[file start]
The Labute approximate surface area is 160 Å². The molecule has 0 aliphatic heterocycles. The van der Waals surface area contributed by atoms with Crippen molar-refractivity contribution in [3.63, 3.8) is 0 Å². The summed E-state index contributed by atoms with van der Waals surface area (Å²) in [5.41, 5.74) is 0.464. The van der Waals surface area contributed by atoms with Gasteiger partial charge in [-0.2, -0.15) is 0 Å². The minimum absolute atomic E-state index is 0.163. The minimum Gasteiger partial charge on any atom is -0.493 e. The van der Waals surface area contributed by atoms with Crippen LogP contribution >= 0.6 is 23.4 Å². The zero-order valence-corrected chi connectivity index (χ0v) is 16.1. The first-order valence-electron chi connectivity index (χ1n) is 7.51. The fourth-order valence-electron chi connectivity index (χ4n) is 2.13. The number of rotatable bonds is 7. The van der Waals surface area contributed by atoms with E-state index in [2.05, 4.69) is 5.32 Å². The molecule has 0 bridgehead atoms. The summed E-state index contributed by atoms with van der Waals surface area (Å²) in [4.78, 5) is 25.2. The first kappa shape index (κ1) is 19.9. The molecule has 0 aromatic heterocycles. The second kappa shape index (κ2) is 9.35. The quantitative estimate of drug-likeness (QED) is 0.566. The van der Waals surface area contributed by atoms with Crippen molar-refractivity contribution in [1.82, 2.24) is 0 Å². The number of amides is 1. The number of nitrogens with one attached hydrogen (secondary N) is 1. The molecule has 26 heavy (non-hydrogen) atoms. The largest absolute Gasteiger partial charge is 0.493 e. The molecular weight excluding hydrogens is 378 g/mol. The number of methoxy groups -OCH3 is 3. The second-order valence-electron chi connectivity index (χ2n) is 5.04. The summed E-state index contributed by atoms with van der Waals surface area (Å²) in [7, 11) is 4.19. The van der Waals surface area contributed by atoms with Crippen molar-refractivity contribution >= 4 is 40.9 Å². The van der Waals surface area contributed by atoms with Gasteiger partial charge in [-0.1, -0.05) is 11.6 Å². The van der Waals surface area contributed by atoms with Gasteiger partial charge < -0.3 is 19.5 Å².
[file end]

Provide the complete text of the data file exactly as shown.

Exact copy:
The Labute approximate surface area is 160 Å². The molecule has 0 aliphatic heterocycles. The van der Waals surface area contributed by atoms with Crippen molar-refractivity contribution in [3.63, 3.8) is 0 Å². The summed E-state index contributed by atoms with van der Waals surface area (Å²) in [5.41, 5.74) is 0.464. The van der Waals surface area contributed by atoms with Gasteiger partial charge in [-0.2, -0.15) is 0 Å². The minimum absolute atomic E-state index is 0.163. The minimum Gasteiger partial charge on any atom is -0.493 e. The van der Waals surface area contributed by atoms with Crippen LogP contribution >= 0.6 is 23.4 Å². The zero-order valence-corrected chi connectivity index (χ0v) is 16.1. The first-order valence-electron chi connectivity index (χ1n) is 7.51. The fourth-order valence-electron chi connectivity index (χ4n) is 2.13. The number of rotatable bonds is 7. The van der Waals surface area contributed by atoms with E-state index in [2.05, 4.69) is 5.32 Å². The molecule has 0 bridgehead atoms. The summed E-state index contributed by atoms with van der Waals surface area (Å²) in [4.78, 5) is 25.2. The first kappa shape index (κ1) is 19.9. The molecule has 0 aromatic heterocycles. The second kappa shape index (κ2) is 9.35. The quantitative estimate of drug-likeness (QED) is 0.566. The van der Waals surface area contributed by atoms with Crippen molar-refractivity contribution in [1.82, 2.24) is 0 Å². The number of amides is 1. The number of nitrogens with one attached hydrogen (secondary N) is 1. The molecule has 26 heavy (non-hydrogen) atoms. The largest absolute Gasteiger partial charge is 0.493 e. The molecular weight excluding hydrogens is 378 g/mol. The number of methoxy groups -OCH3 is 3. The second-order valence-electron chi connectivity index (χ2n) is 5.04. The summed E-state index contributed by atoms with van der Waals surface area (Å²) in [7, 11) is 4.19. The van der Waals surface area contributed by atoms with Crippen molar-refractivity contribution >= 4 is 40.9 Å². The van der Waals surface area contributed by atoms with Gasteiger partial charge in [-0.1, -0.05) is 11.6 Å². The van der Waals surface area contributed by atoms with Gasteiger partial charge < -0.3 is 19.5 Å².